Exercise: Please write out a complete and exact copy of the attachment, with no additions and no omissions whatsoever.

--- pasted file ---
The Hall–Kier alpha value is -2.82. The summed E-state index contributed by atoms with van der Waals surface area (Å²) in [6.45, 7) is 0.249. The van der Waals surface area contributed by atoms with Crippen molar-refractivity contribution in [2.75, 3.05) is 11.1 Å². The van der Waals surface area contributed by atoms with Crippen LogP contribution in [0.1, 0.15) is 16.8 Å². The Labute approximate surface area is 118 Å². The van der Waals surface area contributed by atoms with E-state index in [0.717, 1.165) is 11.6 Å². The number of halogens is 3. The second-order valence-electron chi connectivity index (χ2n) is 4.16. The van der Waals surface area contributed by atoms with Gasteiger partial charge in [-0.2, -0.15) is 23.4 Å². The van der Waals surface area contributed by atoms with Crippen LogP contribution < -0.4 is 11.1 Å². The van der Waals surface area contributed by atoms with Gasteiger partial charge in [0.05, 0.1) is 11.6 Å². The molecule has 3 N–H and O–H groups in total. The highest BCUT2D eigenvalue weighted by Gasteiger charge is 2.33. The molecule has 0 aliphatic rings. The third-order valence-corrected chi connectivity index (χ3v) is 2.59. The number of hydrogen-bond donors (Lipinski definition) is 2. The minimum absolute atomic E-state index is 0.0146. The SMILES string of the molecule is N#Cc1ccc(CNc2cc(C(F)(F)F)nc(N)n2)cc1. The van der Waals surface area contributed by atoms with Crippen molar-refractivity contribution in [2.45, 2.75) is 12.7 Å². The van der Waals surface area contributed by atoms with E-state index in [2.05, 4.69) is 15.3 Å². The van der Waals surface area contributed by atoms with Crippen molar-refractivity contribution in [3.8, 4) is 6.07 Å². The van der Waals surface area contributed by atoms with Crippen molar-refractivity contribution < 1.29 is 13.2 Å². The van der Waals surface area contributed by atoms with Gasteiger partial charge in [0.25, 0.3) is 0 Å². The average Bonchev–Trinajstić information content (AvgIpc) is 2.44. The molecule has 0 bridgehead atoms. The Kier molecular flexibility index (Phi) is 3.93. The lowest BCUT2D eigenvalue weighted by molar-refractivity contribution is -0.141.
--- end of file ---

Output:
The Hall–Kier alpha value is -2.82. The summed E-state index contributed by atoms with van der Waals surface area (Å²) in [6.45, 7) is 0.249. The van der Waals surface area contributed by atoms with Crippen molar-refractivity contribution in [2.75, 3.05) is 11.1 Å². The van der Waals surface area contributed by atoms with Crippen LogP contribution in [0.1, 0.15) is 16.8 Å². The Labute approximate surface area is 118 Å². The van der Waals surface area contributed by atoms with E-state index in [0.717, 1.165) is 11.6 Å². The number of halogens is 3. The second-order valence-electron chi connectivity index (χ2n) is 4.16. The van der Waals surface area contributed by atoms with Gasteiger partial charge in [-0.2, -0.15) is 23.4 Å². The van der Waals surface area contributed by atoms with Crippen LogP contribution < -0.4 is 11.1 Å². The van der Waals surface area contributed by atoms with Gasteiger partial charge in [0.05, 0.1) is 11.6 Å². The molecule has 3 N–H and O–H groups in total. The highest BCUT2D eigenvalue weighted by Gasteiger charge is 2.33. The molecule has 0 aliphatic rings. The third-order valence-corrected chi connectivity index (χ3v) is 2.59. The number of hydrogen-bond donors (Lipinski definition) is 2. The minimum absolute atomic E-state index is 0.0146. The SMILES string of the molecule is N#Cc1ccc(CNc2cc(C(F)(F)F)nc(N)n2)cc1. The van der Waals surface area contributed by atoms with Crippen molar-refractivity contribution in [2.45, 2.75) is 12.7 Å². The van der Waals surface area contributed by atoms with E-state index in [2.05, 4.69) is 15.3 Å². The van der Waals surface area contributed by atoms with Crippen molar-refractivity contribution in [3.8, 4) is 6.07 Å². The van der Waals surface area contributed by atoms with Crippen molar-refractivity contribution < 1.29 is 13.2 Å². The van der Waals surface area contributed by atoms with Gasteiger partial charge in [0.25, 0.3) is 0 Å². The average Bonchev–Trinajstić information content (AvgIpc) is 2.44. The molecule has 0 bridgehead atoms. The Kier molecular flexibility index (Phi) is 3.93. The lowest BCUT2D eigenvalue weighted by molar-refractivity contribution is -0.141.